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W. P. A. History of Pontotoc County, Mississippi


Water Supply

The water supply of the shallow wells is of good quality and quantity.  Many springs of potable water are found along the lower margin of the hills.  Artesian water is obtained in some of the valleys on the western side of the Pontotoc Ridge.  Good potable deep-well water may be obtained in any part of the county (see chap. 2, Topography).

The first artesian water found in the town of Pontotoc, at a depth of three or four hundred feet, was analyzed by chemists at the Agricultural and Mechanical College, and the report was as follows:

"This water contains a great deal of calcium salts; you will note that the bicarbonate radicle is very high and that the water contains considerable amounts of sulphates and more or less chlorides.  There is a comparatively small amount of magnesium, a very little iron, and not a very large amount of sodium and potassium salts.  This water is so-called 'hard water'.  It may be softened to some extent by boiling, but the calcium bicarbonate and calcium sulfate can be precipitated out of it only by the addition of sal-soda, which is a comparatively cheap compound.  The total amount of saline matter in solution is not too great to allow the use of the water for domestic purposes, though we would naturally prefer a water not quite so rich in dissolved solids."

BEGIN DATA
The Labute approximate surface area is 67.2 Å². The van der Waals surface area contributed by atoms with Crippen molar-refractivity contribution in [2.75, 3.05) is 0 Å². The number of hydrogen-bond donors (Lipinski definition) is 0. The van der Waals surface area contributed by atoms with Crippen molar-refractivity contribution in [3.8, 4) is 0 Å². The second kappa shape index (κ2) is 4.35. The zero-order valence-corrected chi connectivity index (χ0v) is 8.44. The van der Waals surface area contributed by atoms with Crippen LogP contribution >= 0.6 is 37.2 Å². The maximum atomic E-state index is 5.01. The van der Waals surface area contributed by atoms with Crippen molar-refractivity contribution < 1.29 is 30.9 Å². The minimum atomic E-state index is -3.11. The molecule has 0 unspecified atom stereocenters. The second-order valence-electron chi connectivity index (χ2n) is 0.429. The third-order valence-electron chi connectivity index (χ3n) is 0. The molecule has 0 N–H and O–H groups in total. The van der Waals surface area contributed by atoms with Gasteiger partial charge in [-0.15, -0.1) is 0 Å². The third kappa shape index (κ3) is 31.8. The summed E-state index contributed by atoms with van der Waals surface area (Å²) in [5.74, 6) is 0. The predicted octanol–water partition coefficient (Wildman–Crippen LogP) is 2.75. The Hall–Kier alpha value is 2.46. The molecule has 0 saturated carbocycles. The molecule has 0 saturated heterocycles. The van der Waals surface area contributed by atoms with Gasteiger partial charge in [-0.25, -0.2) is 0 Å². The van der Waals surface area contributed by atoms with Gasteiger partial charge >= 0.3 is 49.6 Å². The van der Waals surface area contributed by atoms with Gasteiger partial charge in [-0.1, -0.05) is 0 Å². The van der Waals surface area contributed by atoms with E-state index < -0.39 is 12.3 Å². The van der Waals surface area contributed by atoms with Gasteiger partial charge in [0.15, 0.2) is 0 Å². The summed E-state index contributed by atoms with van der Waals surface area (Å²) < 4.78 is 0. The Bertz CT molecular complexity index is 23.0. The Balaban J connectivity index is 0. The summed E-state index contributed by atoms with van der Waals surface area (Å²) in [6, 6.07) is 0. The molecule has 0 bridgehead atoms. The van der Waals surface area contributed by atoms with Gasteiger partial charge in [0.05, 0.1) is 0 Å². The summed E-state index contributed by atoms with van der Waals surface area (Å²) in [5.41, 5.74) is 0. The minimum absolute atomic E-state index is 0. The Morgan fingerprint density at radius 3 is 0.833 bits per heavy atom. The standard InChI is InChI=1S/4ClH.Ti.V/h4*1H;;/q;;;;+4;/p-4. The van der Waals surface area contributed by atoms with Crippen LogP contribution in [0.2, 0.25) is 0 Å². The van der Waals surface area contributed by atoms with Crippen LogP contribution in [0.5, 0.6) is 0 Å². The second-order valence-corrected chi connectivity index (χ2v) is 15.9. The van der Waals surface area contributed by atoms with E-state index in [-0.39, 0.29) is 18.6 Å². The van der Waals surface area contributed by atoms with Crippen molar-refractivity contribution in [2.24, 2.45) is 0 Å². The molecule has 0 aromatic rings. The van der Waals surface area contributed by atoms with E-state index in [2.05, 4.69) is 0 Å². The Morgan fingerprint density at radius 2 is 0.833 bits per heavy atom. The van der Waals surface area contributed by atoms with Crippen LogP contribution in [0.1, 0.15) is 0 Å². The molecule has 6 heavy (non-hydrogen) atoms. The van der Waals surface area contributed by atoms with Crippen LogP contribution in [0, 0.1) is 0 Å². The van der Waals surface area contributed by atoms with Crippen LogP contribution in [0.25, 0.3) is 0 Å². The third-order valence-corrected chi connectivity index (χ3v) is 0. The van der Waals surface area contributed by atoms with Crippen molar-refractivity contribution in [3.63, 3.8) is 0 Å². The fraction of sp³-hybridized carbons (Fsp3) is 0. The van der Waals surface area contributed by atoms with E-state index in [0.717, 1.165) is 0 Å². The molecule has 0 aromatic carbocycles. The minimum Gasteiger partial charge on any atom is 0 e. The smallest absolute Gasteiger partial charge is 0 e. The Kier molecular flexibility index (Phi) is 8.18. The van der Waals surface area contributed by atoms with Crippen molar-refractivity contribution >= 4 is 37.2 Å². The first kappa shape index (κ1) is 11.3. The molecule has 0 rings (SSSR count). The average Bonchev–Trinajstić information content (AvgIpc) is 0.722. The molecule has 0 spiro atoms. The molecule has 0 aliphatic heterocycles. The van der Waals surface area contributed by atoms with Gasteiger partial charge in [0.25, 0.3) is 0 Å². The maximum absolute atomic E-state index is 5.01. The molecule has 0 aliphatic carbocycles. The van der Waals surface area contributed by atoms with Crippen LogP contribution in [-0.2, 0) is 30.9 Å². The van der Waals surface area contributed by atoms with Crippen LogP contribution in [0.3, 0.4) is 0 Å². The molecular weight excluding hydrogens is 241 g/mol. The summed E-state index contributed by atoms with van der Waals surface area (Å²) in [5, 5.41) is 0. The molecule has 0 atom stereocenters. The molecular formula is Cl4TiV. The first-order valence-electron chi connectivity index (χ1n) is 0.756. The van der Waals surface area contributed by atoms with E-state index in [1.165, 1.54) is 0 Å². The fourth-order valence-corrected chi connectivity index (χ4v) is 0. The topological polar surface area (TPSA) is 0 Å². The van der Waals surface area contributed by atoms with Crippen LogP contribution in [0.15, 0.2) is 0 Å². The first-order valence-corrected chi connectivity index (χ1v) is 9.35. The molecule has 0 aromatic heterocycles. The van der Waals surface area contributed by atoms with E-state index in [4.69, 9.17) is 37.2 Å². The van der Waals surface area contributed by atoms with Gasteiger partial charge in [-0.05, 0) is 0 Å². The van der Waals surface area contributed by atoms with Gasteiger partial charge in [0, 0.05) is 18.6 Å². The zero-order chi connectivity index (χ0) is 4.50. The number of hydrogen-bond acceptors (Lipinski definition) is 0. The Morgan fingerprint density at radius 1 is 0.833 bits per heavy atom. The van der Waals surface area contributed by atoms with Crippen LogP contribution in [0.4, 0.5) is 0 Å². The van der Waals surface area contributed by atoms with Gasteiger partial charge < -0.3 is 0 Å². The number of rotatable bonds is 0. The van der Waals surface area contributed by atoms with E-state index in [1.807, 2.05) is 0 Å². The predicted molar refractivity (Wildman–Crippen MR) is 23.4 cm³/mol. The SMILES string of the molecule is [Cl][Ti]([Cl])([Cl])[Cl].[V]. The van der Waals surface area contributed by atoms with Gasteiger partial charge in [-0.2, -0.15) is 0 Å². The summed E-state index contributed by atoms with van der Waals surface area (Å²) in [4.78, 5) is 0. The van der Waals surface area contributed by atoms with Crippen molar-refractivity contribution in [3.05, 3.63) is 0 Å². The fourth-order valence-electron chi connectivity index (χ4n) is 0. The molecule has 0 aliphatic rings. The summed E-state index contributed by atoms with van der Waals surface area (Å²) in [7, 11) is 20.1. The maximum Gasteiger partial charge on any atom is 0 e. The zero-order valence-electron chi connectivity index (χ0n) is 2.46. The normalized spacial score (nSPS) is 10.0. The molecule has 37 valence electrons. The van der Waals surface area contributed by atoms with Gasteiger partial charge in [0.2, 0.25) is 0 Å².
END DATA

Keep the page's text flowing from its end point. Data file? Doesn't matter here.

A tabulated analysis follows:

Silica                                    13.05

Iron                                        0.38

Calcium                                 5.79

Magnesium                           0.94

Sodium and Potassium      8.09

Bicarbonate Radicle         29.28

Sulphate Radicle                  3.41

Chlorine                                 7.50

Total Solids in Solution     55.36    (1)

(1) W. F. Hand, state chemist, State College, Mississippi

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